Lactation Station Nation

Where do lactating troops fit in this picture?

Walter Stewart (Guest Post)

Sleep tight tonight, America.  At least some of the roughly one million soldiers of your Modern Volunteer Army (MOVAR, a dated acronym), part of the “finest fighting force in the history of the world,” remain awake.

A relative few are awake because they are in harm’s way.  Sleep in “Indian Country,” as my gun platoon warriors called the Mekong Delta badlands in Vietnam, is difficult.  More of our MOVAR troops are awake because of the harm their countrymen did to their bodies and minds by launching them on one of this nation’s many undeclared and therefore unwinnable wars – their restlessness will last a lifetime.

And then there are those awake breastfeeding infants or “expressing milk,” whatever that means.

It’s hard for this old soldier to get his mind around the concept of lactating troops and the realities of dealing with new Department of the Army guidance, such as “Non-restroom lactation areas must include a flat space where the soldier can rest her breast pump.”  It’s even harder to fathom how lactating “Ranger Janes” can be anything but a drag on the common defense.

Regarding the common defense, I observe that in my pre-MOVAR days there were more than enough America males to fill the ranks of a far larger army – and from a national population roughly half what it is now.  Countrymen, what happened to turn so many of us boys to beating the war drums while hiding behind skirts?  To borrow a term from Arnold Schwarzenegger, it’s as if “girly-men” have taken over to do nothing more than cheer the troops into battle while chugging one cup of “finest-military-ever” Kool-Aid after another.  Too many of us, gentlemen, are pantywaists.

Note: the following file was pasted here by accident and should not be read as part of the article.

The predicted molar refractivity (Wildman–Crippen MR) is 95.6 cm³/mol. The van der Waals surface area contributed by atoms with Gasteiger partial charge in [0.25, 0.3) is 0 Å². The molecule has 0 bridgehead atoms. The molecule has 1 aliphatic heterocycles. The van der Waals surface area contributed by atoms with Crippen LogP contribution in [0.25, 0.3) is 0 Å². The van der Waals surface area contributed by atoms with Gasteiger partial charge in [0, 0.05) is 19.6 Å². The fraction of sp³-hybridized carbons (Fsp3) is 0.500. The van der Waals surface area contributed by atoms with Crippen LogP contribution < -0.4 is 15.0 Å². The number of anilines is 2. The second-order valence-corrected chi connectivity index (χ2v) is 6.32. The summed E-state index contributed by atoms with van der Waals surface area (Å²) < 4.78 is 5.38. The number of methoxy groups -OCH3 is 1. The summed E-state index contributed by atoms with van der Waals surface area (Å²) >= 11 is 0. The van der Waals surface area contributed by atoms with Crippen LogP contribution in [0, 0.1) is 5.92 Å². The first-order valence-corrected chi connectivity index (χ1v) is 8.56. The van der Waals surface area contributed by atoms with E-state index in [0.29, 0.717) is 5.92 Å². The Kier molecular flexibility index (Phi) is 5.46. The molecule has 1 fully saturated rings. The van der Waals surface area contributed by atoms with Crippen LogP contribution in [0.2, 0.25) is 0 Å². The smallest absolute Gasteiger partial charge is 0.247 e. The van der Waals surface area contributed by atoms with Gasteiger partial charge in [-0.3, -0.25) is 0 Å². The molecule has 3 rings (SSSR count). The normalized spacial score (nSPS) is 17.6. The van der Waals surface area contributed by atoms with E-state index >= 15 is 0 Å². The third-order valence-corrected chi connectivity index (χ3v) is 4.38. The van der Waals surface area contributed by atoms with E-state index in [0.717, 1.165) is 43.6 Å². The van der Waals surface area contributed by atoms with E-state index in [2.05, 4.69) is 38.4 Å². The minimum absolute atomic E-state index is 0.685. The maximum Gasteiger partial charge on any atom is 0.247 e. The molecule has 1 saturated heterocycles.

It wasn’t supposed to be this way.  Throw enough money at the MOVAR, promised big government facilitator Alan Greenspan, and more than enough quality males would enlist as servicemen.  Regrettably, this bit of Greenspan happy talk wasn’t any better than his pre-meltdown assurance of bank health, so now, with the ordered opening of all service positions to females, we launch on a quest to flesh out service ranks with quality women, some nursing, some expressing.

Having led troops in war and peace, I’m trying to figure out how I would accomplish giving female soldiers time to express milk “with the intent to maintain physiological capability for lactation.”  I’m not sure what that means, but if we’re at war can the noise of a lactation pump reveal friendly positions to the enemy?  These questions, and more, need to be asked and answered.  However, and with certainty, service seniors will just go along to get along.

That’s what I would do – go into survival mode.  Take the pay, perks, pensions, and “thank you for your service” platitudes, while remembering Rudyard Kipling’s admonition to keep your head while all those about you are losing theirs.

Lactation station nation, that’s us, pumping pap to those so delusional as to believe that in the world of warriors, males and females are universally interchangeable.

Walter Stewart rose from a private in the army of regulars, reservists, and draftees raised to fight in Vietnam, to a major general serving with the thousands of citizen-soldiers of the 28th Infantry Division, Pennsylvania Army National Guard. Now retired, Stewart is a strong advocate for a citizen-military and a saner world.